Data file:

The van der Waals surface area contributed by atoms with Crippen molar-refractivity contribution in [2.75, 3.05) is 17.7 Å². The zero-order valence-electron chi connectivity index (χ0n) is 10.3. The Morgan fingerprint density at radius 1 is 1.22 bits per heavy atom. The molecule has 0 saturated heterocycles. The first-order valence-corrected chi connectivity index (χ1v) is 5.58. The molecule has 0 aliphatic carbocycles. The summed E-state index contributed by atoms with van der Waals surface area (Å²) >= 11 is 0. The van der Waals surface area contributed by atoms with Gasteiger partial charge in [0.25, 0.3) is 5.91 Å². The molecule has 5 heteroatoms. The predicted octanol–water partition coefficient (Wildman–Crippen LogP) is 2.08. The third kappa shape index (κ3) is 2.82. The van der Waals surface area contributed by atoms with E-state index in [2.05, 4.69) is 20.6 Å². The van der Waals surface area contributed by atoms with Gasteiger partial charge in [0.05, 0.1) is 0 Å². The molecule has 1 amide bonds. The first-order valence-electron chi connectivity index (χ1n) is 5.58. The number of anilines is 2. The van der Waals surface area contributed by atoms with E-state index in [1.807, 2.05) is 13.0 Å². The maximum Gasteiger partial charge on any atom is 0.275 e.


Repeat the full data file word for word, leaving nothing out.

The van der Waals surface area contributed by atoms with Crippen molar-refractivity contribution in [2.75, 3.05) is 17.7 Å². The zero-order valence-electron chi connectivity index (χ0n) is 10.3. The Morgan fingerprint density at radius 1 is 1.22 bits per heavy atom. The molecule has 0 saturated heterocycles. The first-order valence-corrected chi connectivity index (χ1v) is 5.58. The molecule has 0 aliphatic carbocycles. The summed E-state index contributed by atoms with van der Waals surface area (Å²) >= 11 is 0. The van der Waals surface area contributed by atoms with Gasteiger partial charge in [0.25, 0.3) is 5.91 Å². The molecule has 5 heteroatoms. The predicted octanol–water partition coefficient (Wildman–Crippen LogP) is 2.08. The third kappa shape index (κ3) is 2.82. The van der Waals surface area contributed by atoms with E-state index in [2.05, 4.69) is 20.6 Å². The van der Waals surface area contributed by atoms with Gasteiger partial charge in [0.05, 0.1) is 0 Å². The molecule has 1 amide bonds. The first-order valence-electron chi connectivity index (χ1n) is 5.58. The number of anilines is 2. The van der Waals surface area contributed by atoms with E-state index in [1.807, 2.05) is 13.0 Å². The maximum Gasteiger partial charge on any atom is 0.275 e.